The Southwestern Historical Quarterly, Volume 102, July 1998 - April, 1999 Page: 424

Southwestern Historical Quarterly

In undertaking the quest of the historical Ehrenberg, I had the great
good fortune to find a partner and guide in Dr. Louis E. Brister, profes-
sor of German at Southwest Texas State University. For the past six
years, with the generous assistance of the Summerlee Foundation, the
two of us have worked toward the common goal of producing for the
first time a reliable annotated translation of Ehrenberg's memoir and a
fully documented account of his extraordinary life.
As we have stalked Herman Ehrenberg and his story, some remark-
able ironies have come to light. There is, for instance, the fact that the
people most responsible for adding Ehrenberg's memoir to the literary
canon of Texas history ended up fleeing from him rather than pursuing
him; their connection to the Ehrenberg saga has been almost totally for-
gotten. It is also sadly ironic that Dr. Benjamin Sacks, the historian who
most assiduously pursued Ehrenberg this century, died before he could
publish the fruits of his research.4 Most remarkable is that throughout
the entire period from Ehrenberg's death in 1866 to the present-from
his New York Times obituary in 1867 through the new edition of his
memoir that appeared in 1997-the majority of what has been pub-
lished about him has consisted of misinformation: unreliable, unverifi-
able, and often in blatant contradiction to the actual documentary
record. Herman Ehrenberg has been a very elusive prey.5
Even some of his pursuers have seemed to be shrouded in mystery.
Close readers of my 1993 article, "Sam Houston's Speechwriters," may
have noticed that when I published that little expose, I had no clue
beyond her name itself as to the identity of the translator of the sani-
tized edition of Ehrenberg's memoir.6 Today, we know a bit more about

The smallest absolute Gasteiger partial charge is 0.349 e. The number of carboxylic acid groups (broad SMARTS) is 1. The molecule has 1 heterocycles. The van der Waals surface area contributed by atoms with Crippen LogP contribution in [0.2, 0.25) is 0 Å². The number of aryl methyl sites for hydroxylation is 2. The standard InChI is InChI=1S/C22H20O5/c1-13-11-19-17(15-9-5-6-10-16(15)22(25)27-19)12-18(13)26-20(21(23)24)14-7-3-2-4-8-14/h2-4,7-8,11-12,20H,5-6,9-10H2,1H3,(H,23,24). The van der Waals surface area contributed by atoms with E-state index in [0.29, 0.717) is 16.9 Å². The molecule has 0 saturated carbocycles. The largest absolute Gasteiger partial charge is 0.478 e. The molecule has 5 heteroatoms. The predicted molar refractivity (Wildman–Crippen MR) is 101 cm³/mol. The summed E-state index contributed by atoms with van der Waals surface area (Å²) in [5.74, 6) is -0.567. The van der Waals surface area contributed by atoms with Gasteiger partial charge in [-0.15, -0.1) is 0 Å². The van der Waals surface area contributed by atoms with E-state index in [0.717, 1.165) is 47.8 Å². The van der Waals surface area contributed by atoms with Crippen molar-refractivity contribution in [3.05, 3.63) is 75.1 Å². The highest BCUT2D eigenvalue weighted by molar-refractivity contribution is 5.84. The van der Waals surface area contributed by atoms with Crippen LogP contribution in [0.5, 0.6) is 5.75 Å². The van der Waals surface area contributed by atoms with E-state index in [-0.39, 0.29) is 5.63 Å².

Charlotte Churchill.
hereafter as SHQ); and James E. Crisp, "Texas History, Texas Mystery," Sallyport. The Magazine of
Rice University, 51 (Feb./Mar., 1995), 13-21.
The "censored" version of the memoir is Herman Ehrenberg, With Milam and Fannin:
Adventures of a German Boy in Texas' Revolution, ed. Henry [Nash] Smith, trans. Charlotte
Churchill (Dallas: Tardy Publishing Co., Inc., 1935).
3 See Louis E. Brister (ed. and trans.), In Mexican Prisons. The Journal of Eduard Harkort,
1832-1834 (College Station: Texas A&M University Press, 1986); and Louis E. Brister (ed. and
trans.), "The Journal of Col. Eduard Harkort, Captain of Engineers, Texas Army, February
8-July 17, 1836," SHQ, lo1 (Jan., 1999), 345-379.
4 The scope of the research about Herman Ehrenberg by the late Dr. Benjamin Sacks, a physi-
cian and founding director of the Arizona Historical Foundation, can be fully appreciated only
by a visit to the Sacks Collection (including the Sacks Manuscript Collection) at the Arizona
Historical Foundation (cited hereafter as AHF), Arizona State University, Tempe.
Dr. Sacks' chief published work is Be It Enacted: The Creation of the Terrtory of Arizona (Phoenix:
Arizona Historical Foundation, 1964). He died in 1971, before he could complete his projected
biography of Herman Ehrenberg. The Arizona Republic (Phoenix), May 11, 1971, carried a
lengthy obituary. See also Tony Fortuno, "Riddle Involving Emigrant (sic) Solved," Arizona Daily
Star (Tucson), May 15, 1963; and "Ehrenberg book chapters outlined by Dr. B. Sacks, May 16,
1964," in Herman Ehrenberg Biographical File (BIO-E-7), AHF.
5 The New York Times obituary of January to, 1867, is discussed in detail below. For my cri-
tique of Natalie Ornish, Ehrenberg: Golzad Survivor-Old West Explorer (Dallas: Texas Heritage
Press, 1997), see SHQ 101 (Apr., 1998), 543-544-
6 See Crisp, "Sam Houston's Speechwriters," 213-230.

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Texas State Historical Association. The Southwestern Historical Quarterly, Volume 102, July 1998 - April, 1999, periodical, 1999; Austin, Texas. (texashistory.unt.edu/ark:/67531/metapth101219/m1/495/ocr/: accessed June 25, 2018), University of North Texas Libraries, The Portal to Texas History, texashistory.unt.edu; crediting Texas State Historical Association.

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